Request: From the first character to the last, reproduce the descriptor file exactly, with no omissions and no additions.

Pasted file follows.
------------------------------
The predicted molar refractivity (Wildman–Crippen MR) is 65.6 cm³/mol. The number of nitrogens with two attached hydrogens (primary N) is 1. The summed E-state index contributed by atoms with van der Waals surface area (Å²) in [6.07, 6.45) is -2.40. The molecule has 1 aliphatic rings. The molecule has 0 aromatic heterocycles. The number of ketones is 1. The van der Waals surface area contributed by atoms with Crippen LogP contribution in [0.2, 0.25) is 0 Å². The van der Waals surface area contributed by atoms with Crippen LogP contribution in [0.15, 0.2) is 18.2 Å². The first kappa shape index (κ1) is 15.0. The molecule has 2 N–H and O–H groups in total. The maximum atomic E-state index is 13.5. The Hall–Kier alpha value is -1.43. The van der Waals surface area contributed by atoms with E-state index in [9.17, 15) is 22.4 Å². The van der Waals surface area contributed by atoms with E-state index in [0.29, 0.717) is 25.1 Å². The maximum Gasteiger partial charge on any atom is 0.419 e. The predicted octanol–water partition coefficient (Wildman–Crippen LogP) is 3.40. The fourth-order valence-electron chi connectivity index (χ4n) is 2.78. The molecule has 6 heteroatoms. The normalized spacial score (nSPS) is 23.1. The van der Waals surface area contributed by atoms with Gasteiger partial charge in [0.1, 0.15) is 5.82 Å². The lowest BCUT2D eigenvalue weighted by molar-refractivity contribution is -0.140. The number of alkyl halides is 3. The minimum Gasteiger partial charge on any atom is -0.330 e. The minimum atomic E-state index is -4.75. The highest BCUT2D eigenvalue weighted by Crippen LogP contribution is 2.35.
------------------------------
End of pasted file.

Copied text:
The predicted molar refractivity (Wildman–Crippen MR) is 65.6 cm³/mol. The number of nitrogens with two attached hydrogens (primary N) is 1. The summed E-state index contributed by atoms with van der Waals surface area (Å²) in [6.07, 6.45) is -2.40. The molecule has 1 aliphatic rings. The molecule has 0 aromatic heterocycles. The number of ketones is 1. The van der Waals surface area contributed by atoms with Crippen LogP contribution in [0.2, 0.25) is 0 Å². The van der Waals surface area contributed by atoms with Crippen LogP contribution in [0.15, 0.2) is 18.2 Å². The first kappa shape index (κ1) is 15.0. The molecule has 2 N–H and O–H groups in total. The maximum atomic E-state index is 13.5. The Hall–Kier alpha value is -1.43. The van der Waals surface area contributed by atoms with E-state index in [9.17, 15) is 22.4 Å². The van der Waals surface area contributed by atoms with E-state index in [0.29, 0.717) is 25.1 Å². The maximum Gasteiger partial charge on any atom is 0.419 e. The predicted octanol–water partition coefficient (Wildman–Crippen LogP) is 3.40. The fourth-order valence-electron chi connectivity index (χ4n) is 2.78. The molecule has 6 heteroatoms. The normalized spacial score (nSPS) is 23.1. The van der Waals surface area contributed by atoms with Gasteiger partial charge in [0.1, 0.15) is 5.82 Å². The lowest BCUT2D eigenvalue weighted by molar-refractivity contribution is -0.140. The number of alkyl halides is 3. The minimum Gasteiger partial charge on any atom is -0.330 e. The minimum atomic E-state index is -4.75. The highest BCUT2D eigenvalue weighted by Crippen LogP contribution is 2.35.